United States of America, Appellant, v. Hyman Stromberg, Appellee, 227 F.2d 903 (5th Cir. 1955)Annotate this Case
J. Edward Worton, Asst. U. S. Atty., James L. Guilmartin, U. S. Atty., Miami, Fla., for appellant.
William A. Gray, Philadelphia, Pa., Morton Rothenberg, Miami Beach, Fla., Walter Stein, Philadelphia, Pa., for appellee.
Before RIVES, JONES and BROWN, Circuit Judges.
RIVES, Circuit Judge.
Both parties originally treated this appeal in a denaturalization proceeding as being from a final decision, and, hence, within this Court's jurisdiction. 28 U.S.C.A. § 1291. Upon oral argument, the Court suggested that, if the notice of appeal were followed literally, the appeal was from the order denying plaintiff's motion under Rules 52(b) and 59(a), Federal Rules of Civil Procedure, 28 U.S.C.A.1 The motion had been timely filed, and, under Rule 73(a), Federal Rules of Civil Procedure, the time for appeal from the final judgment had not expired when the notice was filed. Even under such circumstances, the Eighth Circuit has held that an appeal expressed to be from the order denying the motion cannot be considered as an appeal from the final judgment. United States v. Muschany, 8 Cir., 156 F.2d 196, 197; St. Lukes Hospital v. Melin, 8 Cir., 172 F.2d 532, 533; see also, Long v. Union Pacific Railroad Co., 10 Cir., 206 F.2d 829, 830. This Circuit is committed to the more liberal rule that, where it is obvious that the overriding intent was effectively to appeal, we are justified in treating the appeal as from the final judgment. Atlantic Coast Line R. Co. v. Mims, 5 Cir., 199 F.2d 582, 583, and cases there cited; see also, Sobel v. Diatz, 88 U.S.App.D.C. 329, 189 F.2d 26, 27; Greenwood v. Greenwood, 3 Cir., 224 F.2d 318, 319.2
Stromberg was born in Russia in 1903. With his parents he came to the United States in 1910, and has resided here since. In a New York court in 1923, he was found guilty, after a plea of guilty, of an attempt to commit third degree burglary, a crime involving moral turpitude. In December, 1932, he left the United States on an eight-day trip to Cuba, returning to Miami, Florida by plane on January 4, 1933. On September 6, 1945, he was admitted to citizenship.
The original complaint was filed September 17, 1952, pursuant to § 338 of the Nationality Act of 1940, 54 Stat. 1158-1159, § 738 of old Title 8, U.S.C.A. It alleged by way of conclusion that Stromberg's naturalization was "illegal and fraudulently procured", but the facts set forth all related to fraud in making false statements in support of his petition for naturalization and in concealing the fact that he was engaged in an unlawful occupation, namely that of bookmaking.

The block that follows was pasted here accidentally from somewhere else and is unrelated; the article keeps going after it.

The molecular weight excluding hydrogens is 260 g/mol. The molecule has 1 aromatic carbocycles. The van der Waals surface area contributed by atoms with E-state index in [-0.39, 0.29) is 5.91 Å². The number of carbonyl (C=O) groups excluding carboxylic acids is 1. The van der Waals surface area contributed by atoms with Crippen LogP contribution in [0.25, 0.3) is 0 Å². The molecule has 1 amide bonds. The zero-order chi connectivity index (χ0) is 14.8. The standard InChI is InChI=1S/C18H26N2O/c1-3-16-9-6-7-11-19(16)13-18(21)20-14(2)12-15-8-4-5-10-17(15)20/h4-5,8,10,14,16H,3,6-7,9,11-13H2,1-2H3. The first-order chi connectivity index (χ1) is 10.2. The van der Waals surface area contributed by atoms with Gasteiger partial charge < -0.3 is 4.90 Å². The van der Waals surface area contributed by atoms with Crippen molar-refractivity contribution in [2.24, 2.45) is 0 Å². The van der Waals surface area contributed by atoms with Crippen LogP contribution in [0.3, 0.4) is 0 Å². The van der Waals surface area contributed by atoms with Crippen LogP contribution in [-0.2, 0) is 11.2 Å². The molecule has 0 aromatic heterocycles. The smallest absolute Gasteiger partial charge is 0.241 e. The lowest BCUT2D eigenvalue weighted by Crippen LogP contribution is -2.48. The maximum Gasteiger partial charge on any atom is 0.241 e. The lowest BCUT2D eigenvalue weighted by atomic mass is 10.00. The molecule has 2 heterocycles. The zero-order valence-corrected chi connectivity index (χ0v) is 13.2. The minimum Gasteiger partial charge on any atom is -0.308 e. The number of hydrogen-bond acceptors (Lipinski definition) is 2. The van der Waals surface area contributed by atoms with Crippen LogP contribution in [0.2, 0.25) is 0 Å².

The Nationality Act of 1940 was superseded on December 24, 1952 by the McCarran Act, June 27, 1952, c. 477, Title III, Chap. 2, § 340, 66 Stat. 260, 8 U.S.C.A. § 1451. Section 338(a) of the Act of 1940 had provided that the order admitting a person to citizenship might be revoked and set aside and the certificate of naturalization cancelled "on the ground of fraud or on the ground that such order and certificate of naturalization were illegally procured." Section 340(a) of the McCarran Act changed the grounds to read, "on the ground that such order and certificate of naturalization were procured by concealment of a material fact or by willful misrepresentation". On November 9, 1953, months after the McCarran Act had become effective, the complaint was amended so as to charge that, in the light of Stromberg's conviction in 1923 of a crime involving moral turpitude, he could not have lawfully resided in the United States after his return from Cuba on January 4, 1933, because he was then subject to the excluding provisions of the Immigration Act of 1917, 39 Stat. 875-878, which provides:
"The following classes of aliens shall be excluded from admission into the United States: * * * Persons who have been convicted of or admit having committed a felony or other crime or misdemeanor involving moral turpitude: * * *."